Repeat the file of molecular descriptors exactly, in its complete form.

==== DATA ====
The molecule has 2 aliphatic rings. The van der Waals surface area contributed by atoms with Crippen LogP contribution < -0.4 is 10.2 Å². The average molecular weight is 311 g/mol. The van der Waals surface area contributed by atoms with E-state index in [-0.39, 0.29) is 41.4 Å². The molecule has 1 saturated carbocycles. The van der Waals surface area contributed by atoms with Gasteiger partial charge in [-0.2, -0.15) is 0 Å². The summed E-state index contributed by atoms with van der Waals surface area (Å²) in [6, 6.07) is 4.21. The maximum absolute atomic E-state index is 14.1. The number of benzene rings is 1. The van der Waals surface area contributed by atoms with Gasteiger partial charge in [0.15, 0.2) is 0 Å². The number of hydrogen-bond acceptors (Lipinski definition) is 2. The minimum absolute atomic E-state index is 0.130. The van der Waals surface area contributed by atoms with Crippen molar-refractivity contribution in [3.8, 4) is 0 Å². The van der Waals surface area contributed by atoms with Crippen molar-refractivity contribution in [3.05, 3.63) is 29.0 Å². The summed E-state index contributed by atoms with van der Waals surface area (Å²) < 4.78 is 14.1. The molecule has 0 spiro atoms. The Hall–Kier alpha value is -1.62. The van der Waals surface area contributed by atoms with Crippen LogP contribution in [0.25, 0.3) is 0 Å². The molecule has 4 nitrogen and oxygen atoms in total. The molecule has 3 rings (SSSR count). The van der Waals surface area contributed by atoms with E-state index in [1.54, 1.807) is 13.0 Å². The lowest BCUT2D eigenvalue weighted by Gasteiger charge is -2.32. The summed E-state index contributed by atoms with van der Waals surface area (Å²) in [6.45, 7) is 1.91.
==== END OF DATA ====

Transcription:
The molecule has 2 aliphatic rings. The van der Waals surface area contributed by atoms with Crippen LogP contribution < -0.4 is 10.2 Å². The average molecular weight is 311 g/mol. The van der Waals surface area contributed by atoms with E-state index in [-0.39, 0.29) is 41.4 Å². The molecule has 1 saturated carbocycles. The van der Waals surface area contributed by atoms with Gasteiger partial charge in [-0.2, -0.15) is 0 Å². The summed E-state index contributed by atoms with van der Waals surface area (Å²) in [6, 6.07) is 4.21. The maximum absolute atomic E-state index is 14.1. The number of benzene rings is 1. The van der Waals surface area contributed by atoms with Gasteiger partial charge in [0.15, 0.2) is 0 Å². The number of hydrogen-bond acceptors (Lipinski definition) is 2. The minimum absolute atomic E-state index is 0.130. The van der Waals surface area contributed by atoms with Crippen molar-refractivity contribution in [3.8, 4) is 0 Å². The van der Waals surface area contributed by atoms with Crippen molar-refractivity contribution in [3.05, 3.63) is 29.0 Å². The summed E-state index contributed by atoms with van der Waals surface area (Å²) < 4.78 is 14.1. The molecule has 0 spiro atoms. The Hall–Kier alpha value is -1.62. The van der Waals surface area contributed by atoms with Crippen LogP contribution in [0.25, 0.3) is 0 Å². The molecule has 4 nitrogen and oxygen atoms in total. The molecule has 3 rings (SSSR count). The van der Waals surface area contributed by atoms with E-state index in [1.54, 1.807) is 13.0 Å². The lowest BCUT2D eigenvalue weighted by Gasteiger charge is -2.32. The summed E-state index contributed by atoms with van der Waals surface area (Å²) in [6.45, 7) is 1.91.